Help Jessi Barton finally live pain free |

Help Jessi Barton finally live pain free

Jessi Barton will be able to ride motorcycles and do about anything else she wants to after she has a pancreas transplant next week. She has lived in constant pain for 15 years. Go to her Go Fund Me page to help defray some of the enormous medical costs.
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To help

To help defray some of the enormous costs of Jessi Barton’s pancreas transplant, go to To help defray some of the enormous costs of Jessi Barton’s pancreas transplant, go to

There is also a benefit account at Colorado Business Bank.

There is also a benefit account at Colorado Business Bank.

EAGLE COUNTY — If Jessi Barton doesn’t have surgery soon, pancreatic cancer will kill her.

So she’s having it this month. She and her mother, Trish, will leave Mother’s Day to travel to Minnesota where Jessi will become one of a few hundred people to have a surgical procedure with a long and complicated name — a total pancreatectomy with an islet auto transplant.

The name is complicated; the results are not. She gets to live, and live normally.

Off-leash dog

Jessi, 27, has been in constant pain since she was 12. A dog, off leash, knocked her over while she was playing Frisbee at a company picnic. She landed on her back, on large jagged rocks, was knocked unconscious and bruised nerves in her spine.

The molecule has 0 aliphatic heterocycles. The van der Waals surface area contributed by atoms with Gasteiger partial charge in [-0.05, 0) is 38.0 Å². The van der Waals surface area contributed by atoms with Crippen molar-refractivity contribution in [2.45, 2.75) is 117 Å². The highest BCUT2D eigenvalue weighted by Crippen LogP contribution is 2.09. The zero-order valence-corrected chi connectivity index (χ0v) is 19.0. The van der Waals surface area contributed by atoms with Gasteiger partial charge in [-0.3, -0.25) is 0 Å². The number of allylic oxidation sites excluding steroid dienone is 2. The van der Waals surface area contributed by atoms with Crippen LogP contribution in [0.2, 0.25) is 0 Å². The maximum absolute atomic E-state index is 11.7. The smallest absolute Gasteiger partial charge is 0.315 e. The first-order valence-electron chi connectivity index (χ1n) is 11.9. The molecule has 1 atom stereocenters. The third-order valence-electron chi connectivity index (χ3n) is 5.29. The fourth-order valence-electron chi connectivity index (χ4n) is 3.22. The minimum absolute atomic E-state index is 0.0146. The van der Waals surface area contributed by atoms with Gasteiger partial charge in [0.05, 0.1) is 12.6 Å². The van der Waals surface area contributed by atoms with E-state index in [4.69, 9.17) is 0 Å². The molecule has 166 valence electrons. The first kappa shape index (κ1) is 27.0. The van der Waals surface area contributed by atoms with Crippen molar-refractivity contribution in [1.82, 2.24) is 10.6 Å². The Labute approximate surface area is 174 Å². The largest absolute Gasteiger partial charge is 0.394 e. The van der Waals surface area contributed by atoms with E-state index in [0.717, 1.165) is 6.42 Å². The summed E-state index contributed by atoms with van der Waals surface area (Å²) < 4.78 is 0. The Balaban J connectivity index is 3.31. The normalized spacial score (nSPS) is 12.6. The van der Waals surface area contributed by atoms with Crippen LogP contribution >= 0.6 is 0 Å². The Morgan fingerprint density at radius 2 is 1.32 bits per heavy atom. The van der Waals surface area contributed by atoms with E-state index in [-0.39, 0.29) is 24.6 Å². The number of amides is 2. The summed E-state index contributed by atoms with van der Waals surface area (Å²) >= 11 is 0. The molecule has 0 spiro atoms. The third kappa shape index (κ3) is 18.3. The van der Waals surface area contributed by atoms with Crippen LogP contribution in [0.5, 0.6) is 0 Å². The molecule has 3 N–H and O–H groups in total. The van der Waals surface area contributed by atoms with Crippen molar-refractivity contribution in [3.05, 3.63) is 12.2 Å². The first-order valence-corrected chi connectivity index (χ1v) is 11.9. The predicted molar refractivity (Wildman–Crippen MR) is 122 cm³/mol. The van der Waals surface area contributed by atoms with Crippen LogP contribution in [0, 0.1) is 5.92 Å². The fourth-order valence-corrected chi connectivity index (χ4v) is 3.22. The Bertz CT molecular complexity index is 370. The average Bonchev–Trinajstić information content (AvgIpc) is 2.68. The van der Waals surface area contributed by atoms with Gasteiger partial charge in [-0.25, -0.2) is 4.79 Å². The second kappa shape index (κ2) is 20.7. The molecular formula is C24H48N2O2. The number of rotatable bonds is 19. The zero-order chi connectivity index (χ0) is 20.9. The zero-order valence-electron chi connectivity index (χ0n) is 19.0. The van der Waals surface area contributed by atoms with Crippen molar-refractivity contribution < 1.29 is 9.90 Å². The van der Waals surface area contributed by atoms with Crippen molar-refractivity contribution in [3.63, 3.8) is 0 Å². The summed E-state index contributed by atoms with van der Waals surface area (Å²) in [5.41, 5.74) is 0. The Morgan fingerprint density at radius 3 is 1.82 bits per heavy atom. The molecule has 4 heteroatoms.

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Her parents, Trish and Doug, rushed her to the hospital where they were told she had a concussion and that she’d be fine.

But she was not fine.

Three months later, she was in so much pain that she could do nothing but lie on her side in the fetal position like a wounded animal.

Back at the hospital, doctors pushed a small camera down her throat — the first of dozens of times — to look at her from the inside, which is how we know her heart is pure.

They found nothing. She developed pancreatitis anyway from that bruised nerve in the T9 vertebrae of her spine.

What is happening to her

Her digestive enzymes are digesting her pancreas from the inside out.

Unless she gets a transplant, she can’t have children and she won’t live much longer.

The surgery is scheduled for May 15. Doctors will take out her pancreas, spleen, part of her stomach and part of her lower intestines.

The diseased pancreas, the one that has forced her to live in constant pain since she was a pre-teen, is essentially put in a blender.

“I like that. I won’t lie,” Jessi said smiling.

They’ll spin out the insulin producing cells and inject them into her liver, where they’ll make a happy home. That will take about six weeks. She’ll be on a feeding tube and insulin therapy during that time.

Rare but successful surgery

Only 550 of these surgeries have been done since 1977, when it was pioneered at the University of Minnesota. Acting legend Peter O’Toole had one of the first. He lived to be 81 years old.

A local woman had it done four months ago. She’s 24 and is doing great.

If Jessi’s surgery is successful, then all her pain goes away and she has no chance of developing pancreatic cancer.

She’s not diabetic and that’s what makes her such a good candidate for a transplant.

In constant pain

When she isn’t having pancreatitis attack, she has a dull ache. And that explains how she became addicted to pain medications.

“You can die from the pain of a pancreatitis attack if you don’t get it under control. You can’t sit, you can’t lay down, you can’t breathe,” Jessi said.